After years of lagging behind, the DACH market is finally nearing consolidation. In this piece, Frederike Voss (pictured below), CEO and co-founder of German meta-SSP orbyd, is taking an insider’s look at the market and why ad tech is becoming a must-have in Germany.
Within the increasingly digitalised advertising sector, the consolidation movement is becoming more noticeable in the German digital landscape. Be it on the sell side, like the acquisition of T-Online and InteractiveMedia, as well as OMS by the former outdoor advertiser Ströer Media, which turned into a digital advertising giant just within a few years. Or the recently announced partnership ‘Ad Alliance’ of the sales house G+J EMS and IP Deutschland, including video network Smartclip, which had previously been acquired by the RTL Media Group. Publishers and sales houses also contribute to the consolidation by strategic and targeted acquisitions of digital businesses. The most recent example is the takeover of the German viral platform Heftig.co by Funke Media Group.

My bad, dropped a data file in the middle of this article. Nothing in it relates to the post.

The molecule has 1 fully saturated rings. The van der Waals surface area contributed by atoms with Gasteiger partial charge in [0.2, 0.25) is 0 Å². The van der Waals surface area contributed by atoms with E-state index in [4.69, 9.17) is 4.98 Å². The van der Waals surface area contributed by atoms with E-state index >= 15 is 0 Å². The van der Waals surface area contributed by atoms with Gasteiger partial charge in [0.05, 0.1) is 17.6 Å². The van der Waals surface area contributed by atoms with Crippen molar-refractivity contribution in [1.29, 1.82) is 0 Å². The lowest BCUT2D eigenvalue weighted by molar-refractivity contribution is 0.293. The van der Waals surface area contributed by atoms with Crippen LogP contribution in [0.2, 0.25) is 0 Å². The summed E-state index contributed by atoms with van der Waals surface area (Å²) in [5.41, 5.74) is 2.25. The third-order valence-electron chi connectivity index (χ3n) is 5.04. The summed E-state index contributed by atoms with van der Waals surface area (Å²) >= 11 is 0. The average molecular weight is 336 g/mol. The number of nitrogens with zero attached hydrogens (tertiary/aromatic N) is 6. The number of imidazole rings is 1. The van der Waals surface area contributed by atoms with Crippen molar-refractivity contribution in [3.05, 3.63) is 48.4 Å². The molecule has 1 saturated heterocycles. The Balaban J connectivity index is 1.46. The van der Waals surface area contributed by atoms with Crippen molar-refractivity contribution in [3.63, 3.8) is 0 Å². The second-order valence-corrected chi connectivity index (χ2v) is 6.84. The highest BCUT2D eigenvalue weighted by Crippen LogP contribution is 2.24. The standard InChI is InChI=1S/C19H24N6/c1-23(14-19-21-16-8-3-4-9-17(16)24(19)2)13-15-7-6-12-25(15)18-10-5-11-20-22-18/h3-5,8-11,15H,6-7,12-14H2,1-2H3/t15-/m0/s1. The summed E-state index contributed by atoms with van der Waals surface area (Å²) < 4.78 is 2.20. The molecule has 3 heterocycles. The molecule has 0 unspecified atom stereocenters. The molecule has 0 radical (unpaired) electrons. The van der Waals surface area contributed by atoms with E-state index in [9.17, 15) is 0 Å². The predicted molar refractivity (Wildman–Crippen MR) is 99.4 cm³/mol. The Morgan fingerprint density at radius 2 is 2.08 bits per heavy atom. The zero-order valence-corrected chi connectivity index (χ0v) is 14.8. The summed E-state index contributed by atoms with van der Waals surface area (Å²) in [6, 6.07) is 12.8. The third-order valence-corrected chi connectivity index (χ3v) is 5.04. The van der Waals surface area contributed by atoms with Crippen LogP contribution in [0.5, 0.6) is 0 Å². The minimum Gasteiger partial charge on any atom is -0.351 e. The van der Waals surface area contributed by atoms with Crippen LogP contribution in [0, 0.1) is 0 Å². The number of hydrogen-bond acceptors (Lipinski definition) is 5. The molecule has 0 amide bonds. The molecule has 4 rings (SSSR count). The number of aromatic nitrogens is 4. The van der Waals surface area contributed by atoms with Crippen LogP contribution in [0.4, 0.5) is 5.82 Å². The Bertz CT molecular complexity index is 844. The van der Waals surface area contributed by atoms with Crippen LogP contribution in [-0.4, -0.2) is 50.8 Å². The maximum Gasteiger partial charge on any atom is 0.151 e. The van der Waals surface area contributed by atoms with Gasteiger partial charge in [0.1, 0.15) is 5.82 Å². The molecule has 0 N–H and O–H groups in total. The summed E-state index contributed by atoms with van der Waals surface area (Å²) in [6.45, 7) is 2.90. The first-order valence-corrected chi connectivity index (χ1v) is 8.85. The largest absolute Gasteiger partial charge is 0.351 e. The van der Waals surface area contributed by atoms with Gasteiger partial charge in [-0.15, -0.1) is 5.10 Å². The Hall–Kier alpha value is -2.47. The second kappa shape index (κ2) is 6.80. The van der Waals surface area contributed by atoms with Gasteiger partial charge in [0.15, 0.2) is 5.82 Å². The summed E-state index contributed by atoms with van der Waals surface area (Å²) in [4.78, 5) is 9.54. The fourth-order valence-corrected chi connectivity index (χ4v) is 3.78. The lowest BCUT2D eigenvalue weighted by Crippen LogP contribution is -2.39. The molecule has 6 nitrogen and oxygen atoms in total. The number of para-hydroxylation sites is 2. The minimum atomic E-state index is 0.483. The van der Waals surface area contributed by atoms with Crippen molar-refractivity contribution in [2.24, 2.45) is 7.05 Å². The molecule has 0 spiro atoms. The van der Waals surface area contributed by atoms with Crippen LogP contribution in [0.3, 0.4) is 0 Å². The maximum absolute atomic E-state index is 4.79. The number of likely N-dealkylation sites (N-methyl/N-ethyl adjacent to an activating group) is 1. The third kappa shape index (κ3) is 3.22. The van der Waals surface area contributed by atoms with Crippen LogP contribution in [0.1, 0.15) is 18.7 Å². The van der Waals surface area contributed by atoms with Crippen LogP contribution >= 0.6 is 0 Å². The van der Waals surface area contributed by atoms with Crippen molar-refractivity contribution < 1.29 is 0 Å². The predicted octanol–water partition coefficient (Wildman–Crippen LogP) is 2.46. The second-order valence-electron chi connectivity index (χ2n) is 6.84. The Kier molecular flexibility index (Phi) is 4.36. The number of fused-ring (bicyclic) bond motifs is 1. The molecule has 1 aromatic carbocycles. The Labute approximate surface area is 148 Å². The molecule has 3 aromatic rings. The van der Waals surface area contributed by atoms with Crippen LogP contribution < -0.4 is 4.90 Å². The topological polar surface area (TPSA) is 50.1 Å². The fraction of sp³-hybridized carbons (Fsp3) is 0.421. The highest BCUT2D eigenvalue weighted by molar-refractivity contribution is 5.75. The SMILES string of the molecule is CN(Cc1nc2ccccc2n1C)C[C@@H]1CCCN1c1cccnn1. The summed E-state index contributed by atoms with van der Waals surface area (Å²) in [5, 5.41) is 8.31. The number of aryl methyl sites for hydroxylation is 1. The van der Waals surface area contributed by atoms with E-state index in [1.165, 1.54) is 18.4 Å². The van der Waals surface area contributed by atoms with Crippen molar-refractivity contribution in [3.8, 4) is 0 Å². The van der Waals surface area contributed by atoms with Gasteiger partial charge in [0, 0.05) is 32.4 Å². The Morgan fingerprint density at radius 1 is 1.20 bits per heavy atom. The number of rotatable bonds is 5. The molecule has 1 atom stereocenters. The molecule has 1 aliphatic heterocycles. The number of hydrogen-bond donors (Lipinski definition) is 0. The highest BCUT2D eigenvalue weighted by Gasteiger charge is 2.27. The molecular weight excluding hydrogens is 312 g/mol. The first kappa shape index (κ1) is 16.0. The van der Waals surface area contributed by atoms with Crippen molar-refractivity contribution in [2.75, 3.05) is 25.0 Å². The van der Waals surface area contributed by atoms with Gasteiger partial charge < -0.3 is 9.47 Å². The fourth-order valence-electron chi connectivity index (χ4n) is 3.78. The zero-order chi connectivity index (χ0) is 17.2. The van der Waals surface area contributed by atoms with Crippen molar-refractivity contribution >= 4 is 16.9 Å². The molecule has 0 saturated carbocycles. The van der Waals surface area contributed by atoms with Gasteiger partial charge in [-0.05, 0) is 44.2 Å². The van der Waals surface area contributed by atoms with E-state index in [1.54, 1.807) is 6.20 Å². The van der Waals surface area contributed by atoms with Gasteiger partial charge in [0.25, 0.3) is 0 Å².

On the agency side, we have witnessed a number of new businesses, like Local Planet, an international media network of 40 independent media agencies, including the German agency pilot. And not to forget the formation of Territory as a prime example of market consolidation, which has made it the largest content communication agency in Europe.
Building technology competence